In the Punjab, the reform movement was spearheaded by the Arya Samaj. It was founded (1875) by a wandering ascetic in the western Gangetic plain, Swami Dayanand Saraswati (1824–83).
Swami Dayanand later settled in the Punjab to preach his ideas. His book, Satyarthaprakash, enjoyed wide circulation. He declared the practices such as child marriage, the prohibition of widow remarriage, and the alleged polluting effects of foreign travel had no scriptural sanction. The positive principles enunciated by Dayanand were: strict monotheism, condemnation of idolatry, and rejection of Brahman domination of ritual and social practices. He also rejected superstitious beliefs in Hinduism and his cry was “go back to Vedas.”
Arya Samaj attempted to check the incidence of religious conversion in British India. One of its main objectives was counter-conversion, prescribing a purificatory ceremony called suddhi, directed at Hindus who had converted to Islam and Christianity.
The primary achievements of the Arya Samaj were in the field of social reform and spread of education. The Samaj started a number of Dayananda Anglo–Vedic schools and colleges.
Ramakrishna (l836–86), a simple priest of Dakshineswar near Kolkata, emphasised the spiritual union with god through ecstatic practices such as singing bhajans. An ardent worshipper of goddess Kali, the sacred mother, he declared that the manifestations of the divine mother were infinite. In his view, all religions contain the universal elements which, if practised, would lead to salvation. He said, “Jiva is Siva” (all living beings are God). Service for man, must be regarded as God.’
Ramakrishna’s primary achievement was his ability to attract educated youth who were dissatisfied with the rational orientation of religious reform organizations such as the Brahmo Samaj. After his death in 1886, his disciples organised themselves as a religious community and undertook the task of making his life and teaching known in India and abroad. The chief spirit behind this task was Vivekananda. Following the organizational structure of Christian missionaries, Vivekananda established the Ramakrishna Mission which did not restrict itself to religious activities but was actively involved in social causes such as education, health care and relief in times of calamities.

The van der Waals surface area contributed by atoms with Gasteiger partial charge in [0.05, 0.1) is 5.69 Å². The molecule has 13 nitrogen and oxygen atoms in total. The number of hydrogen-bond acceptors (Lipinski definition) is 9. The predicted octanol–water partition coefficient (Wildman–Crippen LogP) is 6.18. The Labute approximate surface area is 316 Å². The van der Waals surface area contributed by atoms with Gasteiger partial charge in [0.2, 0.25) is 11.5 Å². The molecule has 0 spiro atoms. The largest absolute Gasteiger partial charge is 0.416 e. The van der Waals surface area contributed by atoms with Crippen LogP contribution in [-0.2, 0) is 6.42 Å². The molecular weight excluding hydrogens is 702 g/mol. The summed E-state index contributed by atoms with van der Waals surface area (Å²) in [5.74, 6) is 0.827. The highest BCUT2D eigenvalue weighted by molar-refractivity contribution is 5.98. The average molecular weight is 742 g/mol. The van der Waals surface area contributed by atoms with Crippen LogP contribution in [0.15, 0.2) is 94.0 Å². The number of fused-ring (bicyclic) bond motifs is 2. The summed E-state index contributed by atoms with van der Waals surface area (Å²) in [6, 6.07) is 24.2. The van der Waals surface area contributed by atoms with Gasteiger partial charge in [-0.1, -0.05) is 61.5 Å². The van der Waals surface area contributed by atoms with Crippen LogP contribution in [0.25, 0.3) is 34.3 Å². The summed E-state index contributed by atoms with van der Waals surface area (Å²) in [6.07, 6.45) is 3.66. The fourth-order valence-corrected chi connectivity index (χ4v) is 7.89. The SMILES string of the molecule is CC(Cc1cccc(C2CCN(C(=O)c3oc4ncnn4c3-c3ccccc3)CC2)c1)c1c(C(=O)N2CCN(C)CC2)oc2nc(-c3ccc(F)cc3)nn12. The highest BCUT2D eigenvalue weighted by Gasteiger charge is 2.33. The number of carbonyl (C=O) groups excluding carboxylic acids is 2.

Narendra Nath Datta (l863–1902), later known as Swami Vivekananda, was the prime follower of Ramakrishna Paramahamsa. An educated youth, he was drawn to Ramakrishna’s message. Dissatisfied with conventional Swami philosophical positions Vivekananada and practices, he advocated the practical Vedanta of service to humanity and attacked the tendency to defend every institution simply because it was connected with religion. He emphasized a cultural nationalism and made a call to Indian youth to regenerate Hindu society. His ideas bred a sense of self-confidence among Indians who felt inferior in relation to the materialist achievements of the West. He became famous for his addresses on Hinduism at the 1893 World Congress of Religions in Chicago. Despite his fame, he was condemned by orthodox Hindus for suggesting that the lower castes should be allowed to engage in the Hindu rituals from which they were traditionally excluded. Vivekananda’s activist ideology rekindled the desire for political change among many western-education young Bengalis. Many of the youths who were involved in the militant nationalist struggle during the Swadeshi movement following the Partition of Bengal were inspired by Vivekananda.
The Theosophical Society was founded by Madame H.P. Blavatsky (1831–1891) and Colonel H.S Olcott (1832–1907) . Founded in the USA in 1875, it later shifted to India at Adyar, Chennai in 1886.
Theosophical Society stimulated a study of the Hindu classics, especially the Upanishads and the Bhagavad Gita. The Theosophical Society also played an important role in the revival of Buddhism in India. Western interest in Hindu scriptures gave educated Hindus great pride in their tradition and culture.
In India the movement became further popular with the election of Annie Besant (1847–1933) as its president after the death of Olcott. She played a role in Indian nationalist politics, and formed the Home Rule League demanding home Annie Besant rule to India on the lines of Ireland. Annie Besant spread Theosophical ideas through her newspapers called New India and Commonweal.